Elon Musk’s Starlink finally lands in Nigeria, but not for everyone.

Ganiu Oloruntade
Elon Musk's Starlink finally lands in Nigeria, but not for everyone.

The long wait for Starlink in Nigeria is over, as it appears that the SpaceX-owned satellite internet service has finally made its way to the country’s shores.

On Tuesday evening, Abdullahi Idris, a software engineer, tweeted to confirm the internet service’s arrival in Nigeria, sharing pictures and a video of the Starlink dish and router.

According to him, Starlink is “20x better than current unlimited service for 0.6x subscription the price” — a claim he backed with a screenshot of his internet speed. Idris told Technext that he spent $600 in total — $99 for the pre-order in May and a balance of $501.

“Two weeks ago. I paid up early last week. And it was out for delivery on Friday, which I canceled because of my availability. Then I collected it yesterday. It was a local delivery within Nigeria, by the looks of it,” he said.

A few days ago, the Minister of Communications and Digital Economy, Prof. Isa Pantami, disclosed that SpaceX would begin the roll-out of Starlink before the end of 2022.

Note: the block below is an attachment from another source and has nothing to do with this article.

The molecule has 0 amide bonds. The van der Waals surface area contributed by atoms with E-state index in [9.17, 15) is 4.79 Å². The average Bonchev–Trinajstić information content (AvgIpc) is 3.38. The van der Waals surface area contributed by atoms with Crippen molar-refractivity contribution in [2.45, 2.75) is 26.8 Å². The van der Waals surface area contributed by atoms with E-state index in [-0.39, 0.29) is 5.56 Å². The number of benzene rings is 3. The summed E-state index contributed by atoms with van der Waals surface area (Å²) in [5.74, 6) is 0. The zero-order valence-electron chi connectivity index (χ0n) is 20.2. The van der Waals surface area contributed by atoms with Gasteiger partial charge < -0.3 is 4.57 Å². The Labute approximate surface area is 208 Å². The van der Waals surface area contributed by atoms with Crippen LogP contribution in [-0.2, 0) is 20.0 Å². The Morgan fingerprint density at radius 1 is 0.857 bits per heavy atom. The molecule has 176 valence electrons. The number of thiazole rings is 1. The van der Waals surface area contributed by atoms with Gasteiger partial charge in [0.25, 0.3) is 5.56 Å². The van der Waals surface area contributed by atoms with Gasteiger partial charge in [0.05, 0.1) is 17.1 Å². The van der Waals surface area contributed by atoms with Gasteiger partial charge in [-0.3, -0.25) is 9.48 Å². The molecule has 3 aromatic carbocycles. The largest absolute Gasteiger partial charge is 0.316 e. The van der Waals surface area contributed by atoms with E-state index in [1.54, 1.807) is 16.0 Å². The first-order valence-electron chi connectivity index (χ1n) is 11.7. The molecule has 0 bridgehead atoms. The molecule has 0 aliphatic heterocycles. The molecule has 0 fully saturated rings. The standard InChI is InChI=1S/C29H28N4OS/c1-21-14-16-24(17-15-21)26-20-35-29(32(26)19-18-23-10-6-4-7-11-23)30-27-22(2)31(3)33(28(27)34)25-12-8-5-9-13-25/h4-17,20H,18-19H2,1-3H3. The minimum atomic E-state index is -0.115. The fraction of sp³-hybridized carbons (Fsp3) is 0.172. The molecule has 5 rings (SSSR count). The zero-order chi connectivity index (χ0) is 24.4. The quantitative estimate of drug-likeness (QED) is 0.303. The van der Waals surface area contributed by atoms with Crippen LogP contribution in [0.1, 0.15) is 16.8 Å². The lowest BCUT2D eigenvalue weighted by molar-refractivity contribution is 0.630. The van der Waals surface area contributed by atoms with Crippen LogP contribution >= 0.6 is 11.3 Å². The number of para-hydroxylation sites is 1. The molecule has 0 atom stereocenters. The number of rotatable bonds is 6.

Pantami, speaking at the US-Space Forum, also said the Nigerian government had approved the company’s application as a High Throughput Satellite (HTS) Low-Earth Orbit (LEO) Operator in the Nigerian Telecommunications Sector. 

“As part of the partnership, Space X is to provide broadband access across the whole of Nigeria, enabling nationwide access to broadband connectivity way ahead of the December 2025 schedule, as outlined in our National Broadband Plan.

Isa Pantami

With this collaboration with SpaceX’s Starlink, Nigeria is set to be the 1st African country to introduce the service,” he was quoted to have said in a report by Nairametrics.

How it started

In May this year, the Nigerian Communications Commission (NCC) granted Starlink two licenses — the International Gateway license and the Internet service provider (ISP) license, which took effect immediately. While the former has a 10-year tenure, the ISP license lasts five years. Also, the service is registered as an entity, Starlink Internet Services Nigeria Ltd., based in Lagos, Nigeria’s economic capital.